Revisiting the “leading edge” of hospital privacy curtains in the medical intensive care unit

Leah Brown, Safia Siddiqui, Allison McMullen, Jennifer Waller, Stephanie Baer

Research output: Contribution to journalArticle

Abstract

Background: Privacy curtains within medical intensive care unit (MICU) rooms are a potential contributor to health care associated infections. The “leading edge” of a hospital curtain, estimated to be the edge most frequently touched, likely plays a role in health care associated infections at hospitals. The aims of this study were to (1) compare the bacterial load of the edge vs the middle of curtains in the MICU, and (2) determine the identity and distribution of relevant pathogens colonizing them. Methods: The edge and middle sections of 8 curtains in MICU rooms (4 contact precaution and 4 noncontact precaution) were sampled for culture on patient and staff sides. Bacterial loads of edges and middles were compared. Select isolates were further analyzed for species identification. Results: There was a statistically significant difference for the contact (t = 2.10, P = .047) and noncontact (t = 2.62, P = .016) rooms, with the edges having a significantly higher median than the middles. Pathogens such as methicillin-resistant Staphylococcus aureus, Enterococcus, Klebsiella, and Acinetobacter were found on the curtains, though at lower rates than in previous studies. Opportunistic fungi were also found on all curtains. Conclusions: Results of this study confirm that hospital curtains, most notably the edge but also the middle, are contaminated with pathogens, and that these areas are frequently touched by health care workers in between hand hygiene.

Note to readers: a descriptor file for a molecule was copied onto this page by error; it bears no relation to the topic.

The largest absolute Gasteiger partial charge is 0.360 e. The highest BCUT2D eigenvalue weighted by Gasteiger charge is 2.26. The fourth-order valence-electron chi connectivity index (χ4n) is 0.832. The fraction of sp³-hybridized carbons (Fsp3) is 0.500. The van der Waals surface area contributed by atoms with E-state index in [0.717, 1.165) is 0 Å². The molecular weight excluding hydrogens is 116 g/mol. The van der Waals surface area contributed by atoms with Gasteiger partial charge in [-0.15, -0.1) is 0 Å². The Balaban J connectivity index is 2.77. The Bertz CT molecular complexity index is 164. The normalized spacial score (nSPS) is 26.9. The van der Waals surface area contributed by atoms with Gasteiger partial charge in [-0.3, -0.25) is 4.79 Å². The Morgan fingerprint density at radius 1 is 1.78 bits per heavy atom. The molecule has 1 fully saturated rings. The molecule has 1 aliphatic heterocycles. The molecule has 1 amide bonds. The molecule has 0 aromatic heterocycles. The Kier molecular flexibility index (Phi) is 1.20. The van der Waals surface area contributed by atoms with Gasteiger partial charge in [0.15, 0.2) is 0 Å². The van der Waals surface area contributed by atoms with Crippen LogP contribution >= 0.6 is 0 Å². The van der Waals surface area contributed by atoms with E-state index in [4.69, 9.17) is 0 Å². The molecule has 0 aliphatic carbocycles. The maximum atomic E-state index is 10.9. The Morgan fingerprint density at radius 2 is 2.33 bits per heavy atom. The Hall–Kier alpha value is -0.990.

Original languageEnglish (US)
JournalAmerican Journal of Infection Control
DOIs
StateAccepted/In press - Jan 1 2020

Keywords

  • Fomite
  • Healthcare environmental culture
  • High touch surfaces
  • Hospital acquired infection
  • Infection control

ASJC Scopus subject areas

  • Epidemiology
  • Health Policy
  • Public Health, Environmental and Occupational Health
  • Infectious Diseases

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